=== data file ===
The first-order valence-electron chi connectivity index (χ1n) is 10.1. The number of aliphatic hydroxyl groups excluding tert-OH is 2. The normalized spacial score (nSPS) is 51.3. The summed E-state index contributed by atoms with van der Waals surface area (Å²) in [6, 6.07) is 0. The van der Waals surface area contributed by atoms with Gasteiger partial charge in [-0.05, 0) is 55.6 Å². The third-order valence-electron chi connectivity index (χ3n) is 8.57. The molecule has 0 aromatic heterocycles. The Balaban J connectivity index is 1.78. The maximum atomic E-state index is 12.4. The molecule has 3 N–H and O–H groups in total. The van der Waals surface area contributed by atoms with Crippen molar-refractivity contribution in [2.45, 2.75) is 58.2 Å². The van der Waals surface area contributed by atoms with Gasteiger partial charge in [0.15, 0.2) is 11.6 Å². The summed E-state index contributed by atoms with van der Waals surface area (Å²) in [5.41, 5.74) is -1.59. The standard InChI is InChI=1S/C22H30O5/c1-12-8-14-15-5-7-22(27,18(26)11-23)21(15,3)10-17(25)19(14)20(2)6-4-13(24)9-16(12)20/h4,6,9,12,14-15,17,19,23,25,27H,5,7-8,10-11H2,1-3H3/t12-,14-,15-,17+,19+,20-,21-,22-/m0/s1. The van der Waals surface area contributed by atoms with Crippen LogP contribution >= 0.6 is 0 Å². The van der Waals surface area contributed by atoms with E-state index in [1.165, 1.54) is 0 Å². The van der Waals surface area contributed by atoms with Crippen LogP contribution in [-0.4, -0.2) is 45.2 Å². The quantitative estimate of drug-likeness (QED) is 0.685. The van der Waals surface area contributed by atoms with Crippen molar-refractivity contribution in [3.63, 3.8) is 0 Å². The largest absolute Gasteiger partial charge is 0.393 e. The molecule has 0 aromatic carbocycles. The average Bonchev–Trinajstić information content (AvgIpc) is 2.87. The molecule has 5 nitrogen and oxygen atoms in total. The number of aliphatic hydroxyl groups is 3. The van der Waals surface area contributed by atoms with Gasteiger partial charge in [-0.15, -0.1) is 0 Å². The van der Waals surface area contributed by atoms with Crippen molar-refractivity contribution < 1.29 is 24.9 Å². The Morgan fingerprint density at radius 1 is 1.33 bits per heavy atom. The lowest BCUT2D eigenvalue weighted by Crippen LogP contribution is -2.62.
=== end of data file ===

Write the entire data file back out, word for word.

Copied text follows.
The first-order valence-electron chi connectivity index (χ1n) is 10.1. The number of aliphatic hydroxyl groups excluding tert-OH is 2. The normalized spacial score (nSPS) is 51.3. The summed E-state index contributed by atoms with van der Waals surface area (Å²) in [6, 6.07) is 0. The van der Waals surface area contributed by atoms with Gasteiger partial charge in [-0.05, 0) is 55.6 Å². The third-order valence-electron chi connectivity index (χ3n) is 8.57. The molecule has 0 aromatic heterocycles. The Balaban J connectivity index is 1.78. The maximum atomic E-state index is 12.4. The molecule has 3 N–H and O–H groups in total. The van der Waals surface area contributed by atoms with Crippen molar-refractivity contribution in [2.45, 2.75) is 58.2 Å². The van der Waals surface area contributed by atoms with Gasteiger partial charge in [0.15, 0.2) is 11.6 Å². The summed E-state index contributed by atoms with van der Waals surface area (Å²) in [5.41, 5.74) is -1.59. The standard InChI is InChI=1S/C22H30O5/c1-12-8-14-15-5-7-22(27,18(26)11-23)21(15,3)10-17(25)19(14)20(2)6-4-13(24)9-16(12)20/h4,6,9,12,14-15,17,19,23,25,27H,5,7-8,10-11H2,1-3H3/t12-,14-,15-,17+,19+,20-,21-,22-/m0/s1. The van der Waals surface area contributed by atoms with Crippen LogP contribution >= 0.6 is 0 Å². The van der Waals surface area contributed by atoms with E-state index in [1.165, 1.54) is 0 Å². The van der Waals surface area contributed by atoms with Crippen LogP contribution in [-0.4, -0.2) is 45.2 Å². The quantitative estimate of drug-likeness (QED) is 0.685. The van der Waals surface area contributed by atoms with Crippen molar-refractivity contribution in [3.63, 3.8) is 0 Å². The largest absolute Gasteiger partial charge is 0.393 e. The molecule has 0 aromatic carbocycles. The average Bonchev–Trinajstić information content (AvgIpc) is 2.87. The molecule has 5 nitrogen and oxygen atoms in total. The number of aliphatic hydroxyl groups is 3. The van der Waals surface area contributed by atoms with Gasteiger partial charge in [-0.15, -0.1) is 0 Å². The van der Waals surface area contributed by atoms with Crippen molar-refractivity contribution < 1.29 is 24.9 Å². The Morgan fingerprint density at radius 1 is 1.33 bits per heavy atom. The lowest BCUT2D eigenvalue weighted by Crippen LogP contribution is -2.62.